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AP documents efforts to save fish threatened by US wildfires

Fish biologists release Rio Grande cutthroat trout into a creek near Amalia, N.M., Sept. 15, 2022; the fish were previously rescued from an area affected by wildfire some 750 miles away. Wildlife agencies in the southwestern U.S. consider missions like this essential as climate change brings more frequent and hotter wildfires, fueled by prolonged drought and tree-killing bug infestations. (AP Photo/Brittany Peterson)

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Multiformat field reporting and extensive research by a pair of AP journalists documented extraordinary efforts to save rare fish populations from the environmental effects of climate-fueled megafires across the western United States.

Environment writer John Flesher found New Mexico scientists who use a desperation tactic to save rare trout species: During the narrow window between fires and monsoons, they race to stun and net as many fish as possible from imperiled, isolated creeks, keeping the fish in tanks until they can be transferred to a suitable location.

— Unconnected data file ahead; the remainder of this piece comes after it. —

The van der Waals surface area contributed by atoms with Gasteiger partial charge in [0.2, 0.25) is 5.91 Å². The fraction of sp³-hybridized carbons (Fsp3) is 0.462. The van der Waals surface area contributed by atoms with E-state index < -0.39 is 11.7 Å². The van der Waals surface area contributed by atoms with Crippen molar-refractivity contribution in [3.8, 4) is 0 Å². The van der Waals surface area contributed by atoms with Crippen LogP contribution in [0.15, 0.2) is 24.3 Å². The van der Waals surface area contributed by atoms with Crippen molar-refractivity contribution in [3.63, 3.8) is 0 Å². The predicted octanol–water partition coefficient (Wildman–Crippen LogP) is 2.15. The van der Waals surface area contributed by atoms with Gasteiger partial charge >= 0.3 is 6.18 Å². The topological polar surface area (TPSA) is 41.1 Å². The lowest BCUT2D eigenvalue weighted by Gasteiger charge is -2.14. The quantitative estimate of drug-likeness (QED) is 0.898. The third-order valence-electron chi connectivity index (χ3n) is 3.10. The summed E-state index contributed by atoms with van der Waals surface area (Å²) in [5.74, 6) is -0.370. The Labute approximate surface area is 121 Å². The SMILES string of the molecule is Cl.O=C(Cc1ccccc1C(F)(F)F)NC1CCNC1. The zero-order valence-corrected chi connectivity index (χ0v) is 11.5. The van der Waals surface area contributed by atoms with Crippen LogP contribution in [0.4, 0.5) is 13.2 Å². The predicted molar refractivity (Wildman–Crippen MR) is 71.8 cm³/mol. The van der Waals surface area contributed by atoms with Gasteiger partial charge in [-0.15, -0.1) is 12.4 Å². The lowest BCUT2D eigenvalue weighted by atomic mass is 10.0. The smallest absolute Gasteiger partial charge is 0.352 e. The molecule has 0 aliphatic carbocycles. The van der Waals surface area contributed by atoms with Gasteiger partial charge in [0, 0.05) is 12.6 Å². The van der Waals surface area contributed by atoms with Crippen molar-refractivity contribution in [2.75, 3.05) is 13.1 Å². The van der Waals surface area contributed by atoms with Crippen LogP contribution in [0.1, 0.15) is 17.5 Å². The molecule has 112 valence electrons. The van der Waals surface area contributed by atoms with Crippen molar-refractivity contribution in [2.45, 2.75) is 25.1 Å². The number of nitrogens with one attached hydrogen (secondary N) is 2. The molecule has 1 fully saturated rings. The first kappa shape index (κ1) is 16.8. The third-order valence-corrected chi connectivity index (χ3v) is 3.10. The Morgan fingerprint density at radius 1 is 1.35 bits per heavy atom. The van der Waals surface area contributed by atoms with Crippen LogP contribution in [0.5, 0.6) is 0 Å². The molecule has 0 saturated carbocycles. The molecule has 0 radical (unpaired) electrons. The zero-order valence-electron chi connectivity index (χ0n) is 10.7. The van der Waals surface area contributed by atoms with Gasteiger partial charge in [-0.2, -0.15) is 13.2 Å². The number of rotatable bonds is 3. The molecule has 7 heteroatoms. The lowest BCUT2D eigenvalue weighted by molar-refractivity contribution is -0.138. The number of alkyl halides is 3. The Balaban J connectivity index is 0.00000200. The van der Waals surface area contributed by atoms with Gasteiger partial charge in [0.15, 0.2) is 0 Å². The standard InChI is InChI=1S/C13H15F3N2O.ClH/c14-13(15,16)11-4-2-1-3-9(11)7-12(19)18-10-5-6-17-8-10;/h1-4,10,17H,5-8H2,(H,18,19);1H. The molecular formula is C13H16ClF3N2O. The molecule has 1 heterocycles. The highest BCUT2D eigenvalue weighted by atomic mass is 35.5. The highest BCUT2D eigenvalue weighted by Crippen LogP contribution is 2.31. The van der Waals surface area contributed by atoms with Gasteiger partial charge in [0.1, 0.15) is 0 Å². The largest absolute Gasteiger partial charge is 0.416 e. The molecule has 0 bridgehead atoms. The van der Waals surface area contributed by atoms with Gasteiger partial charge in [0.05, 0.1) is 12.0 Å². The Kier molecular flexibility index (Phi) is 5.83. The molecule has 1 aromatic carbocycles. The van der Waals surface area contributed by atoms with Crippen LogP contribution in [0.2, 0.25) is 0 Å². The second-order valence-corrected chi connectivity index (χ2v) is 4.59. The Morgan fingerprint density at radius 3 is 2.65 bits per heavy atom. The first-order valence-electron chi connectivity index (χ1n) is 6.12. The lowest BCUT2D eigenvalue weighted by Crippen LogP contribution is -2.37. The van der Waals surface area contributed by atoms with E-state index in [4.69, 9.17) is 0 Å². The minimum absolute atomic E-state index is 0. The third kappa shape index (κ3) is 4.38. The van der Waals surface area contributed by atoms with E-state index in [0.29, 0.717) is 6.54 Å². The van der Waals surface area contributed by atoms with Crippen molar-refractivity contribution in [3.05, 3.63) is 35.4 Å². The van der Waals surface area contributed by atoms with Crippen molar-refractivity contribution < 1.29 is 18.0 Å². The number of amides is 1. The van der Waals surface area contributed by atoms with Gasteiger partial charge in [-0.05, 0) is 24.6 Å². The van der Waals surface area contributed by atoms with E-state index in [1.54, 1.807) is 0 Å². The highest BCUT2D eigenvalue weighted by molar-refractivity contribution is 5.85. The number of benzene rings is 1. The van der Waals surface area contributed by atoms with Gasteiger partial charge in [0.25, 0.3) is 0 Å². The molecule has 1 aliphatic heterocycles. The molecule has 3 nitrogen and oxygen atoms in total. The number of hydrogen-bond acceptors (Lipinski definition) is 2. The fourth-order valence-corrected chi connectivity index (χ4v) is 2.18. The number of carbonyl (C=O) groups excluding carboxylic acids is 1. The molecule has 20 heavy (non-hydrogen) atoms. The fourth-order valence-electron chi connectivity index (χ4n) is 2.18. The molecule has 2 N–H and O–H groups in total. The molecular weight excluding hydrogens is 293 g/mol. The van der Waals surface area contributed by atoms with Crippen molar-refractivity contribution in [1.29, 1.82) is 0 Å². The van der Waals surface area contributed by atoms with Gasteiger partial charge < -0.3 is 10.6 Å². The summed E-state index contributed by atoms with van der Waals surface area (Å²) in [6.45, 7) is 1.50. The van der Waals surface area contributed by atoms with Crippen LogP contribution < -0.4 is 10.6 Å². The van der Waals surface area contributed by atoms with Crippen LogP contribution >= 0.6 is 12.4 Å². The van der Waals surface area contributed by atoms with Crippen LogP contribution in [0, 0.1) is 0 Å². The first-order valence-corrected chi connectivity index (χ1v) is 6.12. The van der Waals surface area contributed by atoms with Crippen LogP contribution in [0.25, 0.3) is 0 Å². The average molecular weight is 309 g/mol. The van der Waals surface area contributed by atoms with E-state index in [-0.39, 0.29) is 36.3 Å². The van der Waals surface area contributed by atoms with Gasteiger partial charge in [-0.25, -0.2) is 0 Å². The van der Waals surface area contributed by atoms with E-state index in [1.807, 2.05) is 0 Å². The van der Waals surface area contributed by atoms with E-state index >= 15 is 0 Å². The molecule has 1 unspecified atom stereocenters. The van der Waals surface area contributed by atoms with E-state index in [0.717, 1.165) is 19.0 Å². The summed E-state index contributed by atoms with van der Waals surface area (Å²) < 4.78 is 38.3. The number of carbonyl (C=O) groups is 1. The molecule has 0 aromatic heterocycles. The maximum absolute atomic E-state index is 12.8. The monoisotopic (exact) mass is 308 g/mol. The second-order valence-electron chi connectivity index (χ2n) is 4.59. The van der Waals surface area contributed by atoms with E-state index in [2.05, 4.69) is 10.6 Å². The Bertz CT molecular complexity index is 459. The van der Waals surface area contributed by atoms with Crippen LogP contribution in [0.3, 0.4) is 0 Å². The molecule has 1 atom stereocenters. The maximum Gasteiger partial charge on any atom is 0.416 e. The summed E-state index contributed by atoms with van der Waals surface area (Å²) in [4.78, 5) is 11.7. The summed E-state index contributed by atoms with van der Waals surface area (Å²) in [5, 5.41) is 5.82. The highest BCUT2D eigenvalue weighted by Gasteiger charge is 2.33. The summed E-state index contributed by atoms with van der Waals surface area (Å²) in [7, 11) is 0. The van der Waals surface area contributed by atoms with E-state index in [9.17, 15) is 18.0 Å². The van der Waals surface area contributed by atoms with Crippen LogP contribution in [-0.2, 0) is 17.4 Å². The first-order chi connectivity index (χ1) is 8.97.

While interviewing biologists about the complex effects of wildfires on fish and their habitat,Flesher learned details of a June rescue of Rio Grande cutthroat trout,New Mexico’s state fish and a candidate for the endangered list. Video journalist Brittany Peterson,a fellow Climate and Environment team member based in Denver,shot video and photos at the remote release site,750-miles away in Carson National Forest. Her on-the-ground reporting produced vivid photos and video,including scientists lugging 108 surviving trout in buckets,and underwater images as the fish were set free in a cool, clear stream.

The package played widely at news outlets in the western U.S. and beyond, while the distinctive presentation by photo editor Alyssa Goodman drew in readers and viewers.

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